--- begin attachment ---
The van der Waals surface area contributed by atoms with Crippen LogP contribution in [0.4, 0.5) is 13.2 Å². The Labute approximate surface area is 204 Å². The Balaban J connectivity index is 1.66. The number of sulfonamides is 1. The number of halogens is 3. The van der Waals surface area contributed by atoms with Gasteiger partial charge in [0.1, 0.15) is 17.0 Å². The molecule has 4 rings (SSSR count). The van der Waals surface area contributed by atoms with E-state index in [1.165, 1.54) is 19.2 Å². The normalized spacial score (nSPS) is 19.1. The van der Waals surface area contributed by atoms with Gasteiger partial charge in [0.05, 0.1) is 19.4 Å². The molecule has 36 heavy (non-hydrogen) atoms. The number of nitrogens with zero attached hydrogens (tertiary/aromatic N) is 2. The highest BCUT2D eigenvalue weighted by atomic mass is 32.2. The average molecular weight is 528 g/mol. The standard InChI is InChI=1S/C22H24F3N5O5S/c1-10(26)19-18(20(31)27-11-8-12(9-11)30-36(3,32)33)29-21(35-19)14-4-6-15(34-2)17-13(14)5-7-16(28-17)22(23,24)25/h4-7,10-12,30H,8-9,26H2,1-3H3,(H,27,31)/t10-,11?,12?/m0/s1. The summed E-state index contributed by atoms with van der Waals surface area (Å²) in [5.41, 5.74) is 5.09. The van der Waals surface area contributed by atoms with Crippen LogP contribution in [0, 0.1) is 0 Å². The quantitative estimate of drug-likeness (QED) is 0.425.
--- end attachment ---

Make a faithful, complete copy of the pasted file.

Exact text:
The van der Waals surface area contributed by atoms with Crippen LogP contribution in [0.4, 0.5) is 13.2 Å². The Labute approximate surface area is 204 Å². The Balaban J connectivity index is 1.66. The number of sulfonamides is 1. The number of halogens is 3. The van der Waals surface area contributed by atoms with Gasteiger partial charge in [0.1, 0.15) is 17.0 Å². The molecule has 4 rings (SSSR count). The van der Waals surface area contributed by atoms with E-state index in [1.165, 1.54) is 19.2 Å². The normalized spacial score (nSPS) is 19.1. The van der Waals surface area contributed by atoms with Gasteiger partial charge in [0.05, 0.1) is 19.4 Å². The molecule has 36 heavy (non-hydrogen) atoms. The number of nitrogens with zero attached hydrogens (tertiary/aromatic N) is 2. The highest BCUT2D eigenvalue weighted by atomic mass is 32.2. The average molecular weight is 528 g/mol. The standard InChI is InChI=1S/C22H24F3N5O5S/c1-10(26)19-18(20(31)27-11-8-12(9-11)30-36(3,32)33)29-21(35-19)14-4-6-15(34-2)17-13(14)5-7-16(28-17)22(23,24)25/h4-7,10-12,30H,8-9,26H2,1-3H3,(H,27,31)/t10-,11?,12?/m0/s1. The summed E-state index contributed by atoms with van der Waals surface area (Å²) in [5.41, 5.74) is 5.09. The van der Waals surface area contributed by atoms with Crippen LogP contribution in [0, 0.1) is 0 Å². The quantitative estimate of drug-likeness (QED) is 0.425.